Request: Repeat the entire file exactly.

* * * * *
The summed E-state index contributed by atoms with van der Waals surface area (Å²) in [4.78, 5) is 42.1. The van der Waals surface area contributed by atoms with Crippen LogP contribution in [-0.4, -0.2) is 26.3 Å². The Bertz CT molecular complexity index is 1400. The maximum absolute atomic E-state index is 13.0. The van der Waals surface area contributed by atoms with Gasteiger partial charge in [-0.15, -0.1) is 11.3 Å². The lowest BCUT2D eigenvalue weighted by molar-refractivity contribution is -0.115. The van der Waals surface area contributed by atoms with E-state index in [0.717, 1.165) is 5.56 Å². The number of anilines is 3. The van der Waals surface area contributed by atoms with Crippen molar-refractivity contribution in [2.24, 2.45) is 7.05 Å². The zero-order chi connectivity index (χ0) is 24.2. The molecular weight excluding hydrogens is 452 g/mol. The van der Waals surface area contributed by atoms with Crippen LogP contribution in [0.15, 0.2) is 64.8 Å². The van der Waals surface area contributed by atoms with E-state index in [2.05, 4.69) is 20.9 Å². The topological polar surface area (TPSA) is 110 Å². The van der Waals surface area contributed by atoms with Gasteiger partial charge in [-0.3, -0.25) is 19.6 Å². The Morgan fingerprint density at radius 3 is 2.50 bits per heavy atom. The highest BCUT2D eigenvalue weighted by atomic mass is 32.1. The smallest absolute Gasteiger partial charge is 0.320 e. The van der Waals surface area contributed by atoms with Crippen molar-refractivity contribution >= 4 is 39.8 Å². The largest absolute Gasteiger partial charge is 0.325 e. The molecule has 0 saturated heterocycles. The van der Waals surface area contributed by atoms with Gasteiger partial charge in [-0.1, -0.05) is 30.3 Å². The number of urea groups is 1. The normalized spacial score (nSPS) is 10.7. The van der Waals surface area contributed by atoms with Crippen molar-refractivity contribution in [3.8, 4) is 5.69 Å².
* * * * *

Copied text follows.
The summed E-state index contributed by atoms with van der Waals surface area (Å²) in [4.78, 5) is 42.1. The van der Waals surface area contributed by atoms with Crippen LogP contribution in [-0.4, -0.2) is 26.3 Å². The Bertz CT molecular complexity index is 1400. The maximum absolute atomic E-state index is 13.0. The van der Waals surface area contributed by atoms with Gasteiger partial charge in [-0.15, -0.1) is 11.3 Å². The lowest BCUT2D eigenvalue weighted by molar-refractivity contribution is -0.115. The van der Waals surface area contributed by atoms with E-state index in [0.717, 1.165) is 5.56 Å². The number of anilines is 3. The van der Waals surface area contributed by atoms with Crippen molar-refractivity contribution in [2.24, 2.45) is 7.05 Å². The zero-order chi connectivity index (χ0) is 24.2. The molecular weight excluding hydrogens is 452 g/mol. The van der Waals surface area contributed by atoms with Crippen LogP contribution in [0.15, 0.2) is 64.8 Å². The van der Waals surface area contributed by atoms with E-state index in [2.05, 4.69) is 20.9 Å². The topological polar surface area (TPSA) is 110 Å². The van der Waals surface area contributed by atoms with Gasteiger partial charge in [-0.3, -0.25) is 19.6 Å². The Morgan fingerprint density at radius 3 is 2.50 bits per heavy atom. The highest BCUT2D eigenvalue weighted by atomic mass is 32.1. The smallest absolute Gasteiger partial charge is 0.320 e. The van der Waals surface area contributed by atoms with Crippen molar-refractivity contribution >= 4 is 39.8 Å². The largest absolute Gasteiger partial charge is 0.325 e. The molecule has 0 saturated heterocycles. The van der Waals surface area contributed by atoms with Gasteiger partial charge in [-0.1, -0.05) is 30.3 Å². The number of urea groups is 1. The normalized spacial score (nSPS) is 10.7. The van der Waals surface area contributed by atoms with Crippen molar-refractivity contribution in [3.8, 4) is 5.69 Å².